Vote on your favourite book cover!

Vote on your favourite book cover!

Posted on November 6 by admin
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Today’s four featured covers are all on the theme of military history. You find out more about each of these book below. But first, pick your favourite cover!

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The Pendulum of War (by Richard Feltoe): In his second of six books in the series Upper Canada Preserved — War of 1812, author Richard Feltoe continues a battlefield chronicle that combines the best of modern historical research with extensive quotes from original official documents and personal letters, bringing to life the crucial first six months of the 1813 American campaign to invade and conquer Upper Canada. The Pendulum of War documents the course of more than seven major battles and over a dozen minor engagements that were fought on the St. Lawrence, Niagara, and Detroit frontiers to control Upper Canada during this period. It also reveals some of the behind-the-scenes personal stories and conflicts of the personalities involved.

Throughout the work, historical images are counterpointed with modern pictures taken from the same perspective to give a true then-and-now effect. Strategic maps trace the course of the campaign, while never-before-published battlefield maps reveal the shifting formations of troops across a geographically accurate terrain.

Raymond Collishaw and the Black Flight (by Roger Gunn) Ever wondered what it would be like to fly a biplane or triplane in the First World War? Raymond Collishaw and the Black Flight takes you to the Western Front during the Great War. Experience the risks of combat and the many close calls Collishaw had as a pilot, flight commander, and squadron leader. Understand the courage Collishaw and his fellow flyers faced every day they took to the air in their small, light, and very manoeuvrable craft to face the enemy.
As the third-highest-scoring flying ace among British and colonial pilots in the First World War, scoring 60 victories, Collishaw was only surpassed by Billy Bishop and Edward Mannock. This book traces Collishaw’s life from humble beginnings in Nanaimo, British Columbia, to victories in the skies over France.

York’s Sacrifice (by Janice Nickerson) The militia’s contribution to the War of 1812 is not well understood. Even now, 200 years later, we don’t know how many Upper Canadian militia men died defending their home.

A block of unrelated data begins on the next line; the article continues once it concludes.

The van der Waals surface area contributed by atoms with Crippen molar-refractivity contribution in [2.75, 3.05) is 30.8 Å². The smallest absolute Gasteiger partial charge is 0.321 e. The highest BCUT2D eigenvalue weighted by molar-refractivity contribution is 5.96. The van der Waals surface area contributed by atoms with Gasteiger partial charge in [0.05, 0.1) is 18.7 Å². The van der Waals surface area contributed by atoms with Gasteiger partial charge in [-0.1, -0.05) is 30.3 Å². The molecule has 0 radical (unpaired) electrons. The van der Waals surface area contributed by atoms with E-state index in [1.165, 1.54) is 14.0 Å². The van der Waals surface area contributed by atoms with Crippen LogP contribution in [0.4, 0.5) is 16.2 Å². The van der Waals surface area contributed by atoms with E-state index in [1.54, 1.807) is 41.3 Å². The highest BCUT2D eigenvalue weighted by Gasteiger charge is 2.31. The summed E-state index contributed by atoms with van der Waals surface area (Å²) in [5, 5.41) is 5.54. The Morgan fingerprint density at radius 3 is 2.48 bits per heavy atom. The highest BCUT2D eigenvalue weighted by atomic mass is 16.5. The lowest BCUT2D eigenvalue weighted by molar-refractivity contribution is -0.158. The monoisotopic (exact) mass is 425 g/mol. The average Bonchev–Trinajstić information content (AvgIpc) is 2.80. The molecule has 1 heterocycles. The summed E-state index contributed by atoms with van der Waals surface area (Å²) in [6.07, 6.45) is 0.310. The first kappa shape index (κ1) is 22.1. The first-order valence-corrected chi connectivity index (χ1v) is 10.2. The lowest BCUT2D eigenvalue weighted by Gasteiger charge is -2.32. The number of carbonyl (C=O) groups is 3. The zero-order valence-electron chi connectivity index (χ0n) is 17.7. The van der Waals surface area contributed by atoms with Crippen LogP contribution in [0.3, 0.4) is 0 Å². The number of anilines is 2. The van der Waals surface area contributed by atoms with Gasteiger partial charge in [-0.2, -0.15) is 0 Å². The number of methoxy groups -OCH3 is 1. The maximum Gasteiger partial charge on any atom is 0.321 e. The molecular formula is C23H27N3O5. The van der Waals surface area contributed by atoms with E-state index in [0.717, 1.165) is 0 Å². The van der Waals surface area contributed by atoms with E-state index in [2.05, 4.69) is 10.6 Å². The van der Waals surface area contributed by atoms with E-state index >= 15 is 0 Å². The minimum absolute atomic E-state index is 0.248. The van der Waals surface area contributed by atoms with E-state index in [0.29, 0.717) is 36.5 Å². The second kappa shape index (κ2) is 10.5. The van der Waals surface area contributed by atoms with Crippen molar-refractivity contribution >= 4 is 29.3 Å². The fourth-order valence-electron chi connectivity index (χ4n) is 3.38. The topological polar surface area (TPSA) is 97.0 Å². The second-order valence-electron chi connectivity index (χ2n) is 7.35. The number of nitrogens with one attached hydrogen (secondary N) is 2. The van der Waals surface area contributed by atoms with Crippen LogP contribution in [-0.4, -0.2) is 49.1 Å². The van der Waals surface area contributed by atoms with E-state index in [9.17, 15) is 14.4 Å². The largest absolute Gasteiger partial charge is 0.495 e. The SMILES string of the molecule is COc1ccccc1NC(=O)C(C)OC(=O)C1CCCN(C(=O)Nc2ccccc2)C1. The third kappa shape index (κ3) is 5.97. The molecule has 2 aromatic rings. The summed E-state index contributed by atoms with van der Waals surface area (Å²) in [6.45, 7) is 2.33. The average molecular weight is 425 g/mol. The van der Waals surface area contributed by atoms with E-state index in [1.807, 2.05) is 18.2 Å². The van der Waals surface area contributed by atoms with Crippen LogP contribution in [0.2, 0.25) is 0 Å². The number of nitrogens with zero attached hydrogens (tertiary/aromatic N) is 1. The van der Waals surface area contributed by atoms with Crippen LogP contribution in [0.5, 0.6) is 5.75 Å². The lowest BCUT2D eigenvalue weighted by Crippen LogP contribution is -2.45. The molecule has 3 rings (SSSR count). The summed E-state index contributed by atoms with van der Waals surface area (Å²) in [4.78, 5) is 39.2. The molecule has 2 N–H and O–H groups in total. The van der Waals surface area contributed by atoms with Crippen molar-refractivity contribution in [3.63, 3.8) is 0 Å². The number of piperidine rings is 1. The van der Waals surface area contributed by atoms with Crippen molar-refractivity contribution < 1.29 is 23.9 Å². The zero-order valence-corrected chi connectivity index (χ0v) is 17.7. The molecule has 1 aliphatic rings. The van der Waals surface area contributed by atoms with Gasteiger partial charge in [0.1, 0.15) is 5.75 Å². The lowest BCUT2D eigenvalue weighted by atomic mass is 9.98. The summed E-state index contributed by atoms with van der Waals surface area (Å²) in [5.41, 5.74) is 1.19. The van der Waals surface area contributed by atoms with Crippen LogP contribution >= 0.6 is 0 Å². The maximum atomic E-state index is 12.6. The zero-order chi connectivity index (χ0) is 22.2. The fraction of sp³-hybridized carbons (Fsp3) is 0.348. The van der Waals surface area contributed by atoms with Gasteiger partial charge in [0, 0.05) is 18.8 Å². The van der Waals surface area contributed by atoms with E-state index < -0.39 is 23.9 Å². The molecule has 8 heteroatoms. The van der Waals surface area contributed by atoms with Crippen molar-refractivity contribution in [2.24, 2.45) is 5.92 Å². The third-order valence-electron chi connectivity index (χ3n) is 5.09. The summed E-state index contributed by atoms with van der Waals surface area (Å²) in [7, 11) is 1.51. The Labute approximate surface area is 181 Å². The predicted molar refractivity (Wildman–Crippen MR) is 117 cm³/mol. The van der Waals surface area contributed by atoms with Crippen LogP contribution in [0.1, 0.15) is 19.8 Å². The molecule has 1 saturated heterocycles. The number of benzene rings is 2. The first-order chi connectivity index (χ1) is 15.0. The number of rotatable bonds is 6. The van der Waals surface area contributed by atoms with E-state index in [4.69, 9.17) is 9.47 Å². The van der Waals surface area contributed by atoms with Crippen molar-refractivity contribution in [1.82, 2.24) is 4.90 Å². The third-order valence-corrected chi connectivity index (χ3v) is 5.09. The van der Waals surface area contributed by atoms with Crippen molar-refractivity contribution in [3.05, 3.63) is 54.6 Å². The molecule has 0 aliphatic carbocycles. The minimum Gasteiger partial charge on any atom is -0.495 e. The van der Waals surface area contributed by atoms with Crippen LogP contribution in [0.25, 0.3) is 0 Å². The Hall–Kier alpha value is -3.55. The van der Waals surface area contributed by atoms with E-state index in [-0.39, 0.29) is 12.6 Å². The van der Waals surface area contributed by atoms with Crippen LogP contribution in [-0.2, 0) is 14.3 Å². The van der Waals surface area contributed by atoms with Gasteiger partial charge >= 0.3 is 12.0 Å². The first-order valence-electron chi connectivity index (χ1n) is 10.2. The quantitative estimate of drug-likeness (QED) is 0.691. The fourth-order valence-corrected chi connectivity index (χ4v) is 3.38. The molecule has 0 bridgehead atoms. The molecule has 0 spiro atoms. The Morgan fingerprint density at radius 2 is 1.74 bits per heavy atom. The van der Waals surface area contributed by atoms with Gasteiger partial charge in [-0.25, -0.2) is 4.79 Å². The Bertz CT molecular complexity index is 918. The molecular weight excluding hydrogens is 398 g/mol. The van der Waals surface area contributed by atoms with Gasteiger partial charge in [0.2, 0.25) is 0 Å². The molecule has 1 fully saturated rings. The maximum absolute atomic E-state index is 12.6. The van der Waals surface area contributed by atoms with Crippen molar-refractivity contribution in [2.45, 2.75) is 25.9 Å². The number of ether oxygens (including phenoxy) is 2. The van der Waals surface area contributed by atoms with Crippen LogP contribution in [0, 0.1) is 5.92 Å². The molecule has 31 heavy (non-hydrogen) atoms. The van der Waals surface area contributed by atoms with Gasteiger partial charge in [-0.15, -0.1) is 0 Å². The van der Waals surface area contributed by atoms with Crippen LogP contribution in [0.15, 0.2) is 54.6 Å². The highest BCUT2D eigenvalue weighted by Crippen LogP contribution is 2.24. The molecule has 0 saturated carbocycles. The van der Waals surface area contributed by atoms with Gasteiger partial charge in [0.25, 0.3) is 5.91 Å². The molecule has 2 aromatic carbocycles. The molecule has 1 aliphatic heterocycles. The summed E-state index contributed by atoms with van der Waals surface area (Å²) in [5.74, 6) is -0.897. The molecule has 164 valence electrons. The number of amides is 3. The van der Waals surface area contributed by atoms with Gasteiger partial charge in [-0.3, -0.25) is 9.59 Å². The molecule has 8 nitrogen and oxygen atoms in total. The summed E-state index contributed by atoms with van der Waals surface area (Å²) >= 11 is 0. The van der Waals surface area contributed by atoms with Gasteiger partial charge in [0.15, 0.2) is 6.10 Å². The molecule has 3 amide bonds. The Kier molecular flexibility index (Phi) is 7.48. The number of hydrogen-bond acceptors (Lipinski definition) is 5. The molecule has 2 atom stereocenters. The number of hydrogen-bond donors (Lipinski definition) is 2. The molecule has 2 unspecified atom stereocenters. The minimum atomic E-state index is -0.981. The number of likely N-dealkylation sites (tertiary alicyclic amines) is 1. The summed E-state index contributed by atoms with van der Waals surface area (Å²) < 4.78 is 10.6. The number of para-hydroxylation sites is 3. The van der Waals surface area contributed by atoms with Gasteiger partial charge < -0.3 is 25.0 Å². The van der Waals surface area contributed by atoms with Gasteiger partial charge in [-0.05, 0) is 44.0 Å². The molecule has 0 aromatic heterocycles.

York’s Sacrifice profiles 39 men who lost their lives during the war. They include 19 residents of the Town of York, five residents of York County, and 11 residents of Halton, Peel, and Wentworth Counties. Where possible, biographies include information about each man’s origin, residence, occupation, civic life, family, militia service, and circumstances of death. A section on records provides detailed guidance in finding and using records from the period to trace an ancestors militia service and life in this difficult time period.
A complete list of men who served in the three York regiments during the war indentifies those who were killed, injured, captured, or deserted.

Doing Canada Proud (by Colonel Bernd Horn) In the fall of 1899, Britain entered the Second Anglo-Boer War in South Africa confident that its army would make short work of a collection of armed farmers. However, initial confrontations quickly changed attitudes. Following a series of humiliating defeats, Britain quickly sought additional troops. Canada answered the call, and its first contingent consisted of the 2nd (Special Service) Battalion, The Royal Canadian Regiment (RCR).
Fighting their first battle at Paardeburg Drift from February 18 to 27, 1900, The RCR did Canada proud, serving with distinction and demonstrating endurance and tenacity that rivalled the famous British regulars. This victory came at a cost, though. The RCR suffered 39 killed and 123 wounded, but its accomplishments were impressive. Canadians delivered the first major British triumph, which became the turning point of the conflict. The victory also awakened patriotism and national identity at home and earned Canada recognition as a sovereign power.